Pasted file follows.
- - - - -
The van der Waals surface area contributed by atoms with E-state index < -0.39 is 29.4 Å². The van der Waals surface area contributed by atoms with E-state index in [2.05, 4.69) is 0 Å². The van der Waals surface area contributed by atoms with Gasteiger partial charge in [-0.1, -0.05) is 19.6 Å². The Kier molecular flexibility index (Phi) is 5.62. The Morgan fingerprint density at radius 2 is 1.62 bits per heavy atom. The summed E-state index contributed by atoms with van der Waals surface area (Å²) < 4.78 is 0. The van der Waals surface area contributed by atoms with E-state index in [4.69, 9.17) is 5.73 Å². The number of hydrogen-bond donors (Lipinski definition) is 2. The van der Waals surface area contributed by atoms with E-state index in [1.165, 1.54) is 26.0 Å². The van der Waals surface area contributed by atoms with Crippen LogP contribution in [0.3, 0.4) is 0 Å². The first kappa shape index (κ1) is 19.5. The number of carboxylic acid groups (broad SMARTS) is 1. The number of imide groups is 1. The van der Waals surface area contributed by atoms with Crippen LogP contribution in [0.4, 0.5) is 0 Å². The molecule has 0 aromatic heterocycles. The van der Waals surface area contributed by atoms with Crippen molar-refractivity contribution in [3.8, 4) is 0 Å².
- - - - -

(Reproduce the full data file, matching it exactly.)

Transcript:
The van der Waals surface area contributed by atoms with E-state index < -0.39 is 29.4 Å². The van der Waals surface area contributed by atoms with E-state index in [2.05, 4.69) is 0 Å². The van der Waals surface area contributed by atoms with Gasteiger partial charge in [-0.1, -0.05) is 19.6 Å². The Kier molecular flexibility index (Phi) is 5.62. The Morgan fingerprint density at radius 2 is 1.62 bits per heavy atom. The summed E-state index contributed by atoms with van der Waals surface area (Å²) < 4.78 is 0. The van der Waals surface area contributed by atoms with E-state index in [4.69, 9.17) is 5.73 Å². The number of hydrogen-bond donors (Lipinski definition) is 2. The van der Waals surface area contributed by atoms with E-state index in [1.165, 1.54) is 26.0 Å². The van der Waals surface area contributed by atoms with Crippen LogP contribution in [0.3, 0.4) is 0 Å². The first kappa shape index (κ1) is 19.5. The number of carboxylic acid groups (broad SMARTS) is 1. The number of imide groups is 1. The van der Waals surface area contributed by atoms with Crippen LogP contribution in [0.4, 0.5) is 0 Å². The molecule has 0 aromatic heterocycles. The van der Waals surface area contributed by atoms with Crippen molar-refractivity contribution in [3.8, 4) is 0 Å².